Plain English Ethics

The LSA’s ethics committee recently received a request to produce a plain English version of the statement which explains the more technical language for non-native speakers of English. We will be tackling this section by section over the coming weeks.The format will be the same for each post: the statement language will be in italics, and comments on it will be underneath. The comments rephrase the statement and sometimes provide some amplification. Note that this is my [CB’s] interpretation and not that of the committee as a whole.

Here’s the introduction:

1. Introduction.

Linguists work in a variety of settings and approach the study of language from
multiple disciplinary perspectives. Each setting presents its own set of potential
ethical dilemmas.

Linguists do many different things as part of their work. They work in many parts of the world, in many cultures, and with many different people. Linguistics is also very broad; it includes experiments, observation (e.g. taking notes about what people say), asking questions, and other things. Because of this, it is difficult to write down beforehand all the different ways that linguists might need to think about ethics (but there are lots of them).

It is the responsibility of linguists individually and collectively
to anticipate ethical dilemmas and to avoid bringing harm to those with whom they

We need to think about ethics before we start the research, not after or during the research. We need to do this by ourselves (because we know our own research best). We also need to think about these things as a field. We need to do this in order to make sure that people who participate in linguistic research don’t get harmed by it.

Some kinds of linguistic research fall under the purview of formal human subjects
regulations. This document is not meant to replace formal ethics oversight; nor is it
meant to provide an exhaustive code of conduct. Rather, it is meant to provide
linguists working in all subdisciplines with a very general framework for making
ethical choices.

There are laws about how university researchers can do their research. This is very important when the research involves working directly with people (“human subjects”). There are definitions in law about who is a “human subject” (see Tanya’s recent post about this). This ethics document isn’t that type of document, though. We couldn’t cover every possible thing that might happen in linguistic research. Also, this ethics statement isn’t a replacement for your university’s own ethics requirements (that is, even if you follow this ethics guide, your university and country might have other guidelines, requirements, or laws that you also need to think about).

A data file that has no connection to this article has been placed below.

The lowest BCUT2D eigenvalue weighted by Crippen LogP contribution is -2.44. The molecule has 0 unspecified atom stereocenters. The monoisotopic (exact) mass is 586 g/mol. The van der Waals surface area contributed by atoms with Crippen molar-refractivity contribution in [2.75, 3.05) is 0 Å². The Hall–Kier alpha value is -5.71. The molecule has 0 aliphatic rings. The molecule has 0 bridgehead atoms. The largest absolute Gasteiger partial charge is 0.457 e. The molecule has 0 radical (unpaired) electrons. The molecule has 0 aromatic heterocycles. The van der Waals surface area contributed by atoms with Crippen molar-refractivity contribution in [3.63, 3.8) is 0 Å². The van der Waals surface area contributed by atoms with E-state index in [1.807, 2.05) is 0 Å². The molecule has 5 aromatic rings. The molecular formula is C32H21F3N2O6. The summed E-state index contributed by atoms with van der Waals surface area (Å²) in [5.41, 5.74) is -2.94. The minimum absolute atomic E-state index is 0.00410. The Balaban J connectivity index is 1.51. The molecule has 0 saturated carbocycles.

Comments welcome!


3 Responses to Plain English Ethics

  1. James says:

    I think we need to think about ethics before, during, and after the research, not just before. Ethical issues are always there during research, and although they shouldn’t be allowed to paralyze the project they should still be kept in mind at all times.

    There are even ethical issues in research with nonhumans and inanimate objects, even in fields like astrophysics, molecular biology, volcanology, and other such sciences. People working in those fields are usually much less sensitive to ethical problems and I’ve found that they’re often surprised when they discover how important ethics is in the human sciences. The IRB knows this and usually has an attitude where they expect every researcher to try to sweep problems under the rug. Being forthright and explicit about ethical issues comes as a breath of fresh air for them, according to a few IRB members I’ve talked to.

  2. Peter Austin says:

    I am glad to see that you are thinking about this — I pointed out to Claire back in February this year that I found many problems with the way the text in the draft statement was written when I tried to use it in a training course in Japan (where the none of the trainees was a native English speaker). I ended up producing a version that highlighted and commented on the main points of the somewhat complex language in the original.

    Can I suggest you seek advice from some professionals who are experienced in crafting “plain English” for non-native speakers? — descriptive and theoretical linguists may not be the best people to write such text.

  3. Claire says:

    The trouble is this stuff is complex in several different ways; it’s culturally complex (many of these terms, such as “human subject”) are embedded in a cultural research context that makes a simple definition misleading. Plain English statements seem to try to reduce syntactic complexity by leaving out conjunctions and complementisers. I’m not sure that helps learners all that much (it didn’t help my ESL students when I was teaching English). The Aboriginal plain English statements I’ve seen often try to simplify the content, to the extent that it’s either incomprehensible, too general, or too altered in content to be regarded as the same document.

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